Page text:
Maternal near-miss and death among women with postpartum haemorrhage: a secondary analysis of the Nigeria Near-miss and Maternal Death Survey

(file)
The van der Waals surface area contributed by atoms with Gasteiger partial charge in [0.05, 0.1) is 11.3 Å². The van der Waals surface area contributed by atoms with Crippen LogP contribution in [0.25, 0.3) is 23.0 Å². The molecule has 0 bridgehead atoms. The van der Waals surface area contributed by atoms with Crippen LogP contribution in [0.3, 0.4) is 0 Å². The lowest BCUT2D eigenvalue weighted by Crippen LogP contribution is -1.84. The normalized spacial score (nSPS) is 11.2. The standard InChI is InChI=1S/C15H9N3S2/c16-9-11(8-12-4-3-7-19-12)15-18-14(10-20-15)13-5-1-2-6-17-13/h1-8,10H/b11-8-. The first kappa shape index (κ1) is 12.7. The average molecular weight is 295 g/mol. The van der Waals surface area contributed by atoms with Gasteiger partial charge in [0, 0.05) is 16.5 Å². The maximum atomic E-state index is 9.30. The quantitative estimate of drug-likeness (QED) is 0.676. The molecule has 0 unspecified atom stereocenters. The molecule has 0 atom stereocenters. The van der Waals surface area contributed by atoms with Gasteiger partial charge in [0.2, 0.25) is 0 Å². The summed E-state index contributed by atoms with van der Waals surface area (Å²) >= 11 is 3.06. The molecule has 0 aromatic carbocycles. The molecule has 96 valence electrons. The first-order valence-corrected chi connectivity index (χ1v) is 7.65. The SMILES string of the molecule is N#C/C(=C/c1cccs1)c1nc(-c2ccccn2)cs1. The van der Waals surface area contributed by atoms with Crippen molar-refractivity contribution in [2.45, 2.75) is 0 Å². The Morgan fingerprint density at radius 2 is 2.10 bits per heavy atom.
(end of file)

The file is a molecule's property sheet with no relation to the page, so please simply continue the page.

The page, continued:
Objective To investigate the burden and health service events surrounding severe maternal outcomes (SMO) related to life threatening postpartum haemorrhage (PPH) in Nigerian public tertiary hospitals. Design Secondary analysis of a nationwide cross-sectional study. Setting Forty-two tertiary hospitals. Population Women admitted for pregnancy, childbirth or puerperal complications. Methods All cases of SMO [maternal near miss (MNM) or maternal death (MD)] due to PPH were prospectively identified using WHO criteria over a 1-year period. Main outcome measures Incidence of SMO, health service events, case fatality rate (CFR) and mortality index (MI: % of death/ SMO). Results Postpartum haemorrhage occurred in 2087 (2.2%) of the 94 835 deliveries recorded during the study period. A total of 354 (0.3%) women had an SMO (103 MD; 251 MNM). It was the most frequent obstetric haemorrhagic complication across hospitals. PPH had the highest maternal mortality ratio (112/ 100 000 live births) and the recorded MI (29.1%) and CFR (4.9%) were second only to that of ruptured uterus. About 83% of women with SMO were admitted in a critical condition with over 50% being referred. MD was more likely when PPH led to neurological (80.8%), renal (73.5%) or respiratory (58.7%) organ dysfunction. Although the timing of life-saving interventions was not statistically different between the cases of MD and MNM, close to one-quarter of women who died received critical intervention at least 4 hours after diagnosis of life-threatening PPH. Conclusions Postpartum haemorrhage was a significant contributor to obstetric haemorrhage and SMO in Nigerian hospitals. Emergency obstetric services should be enhanced at the lower levels of healthcare delivery to reduce avoidable deaths from PPH.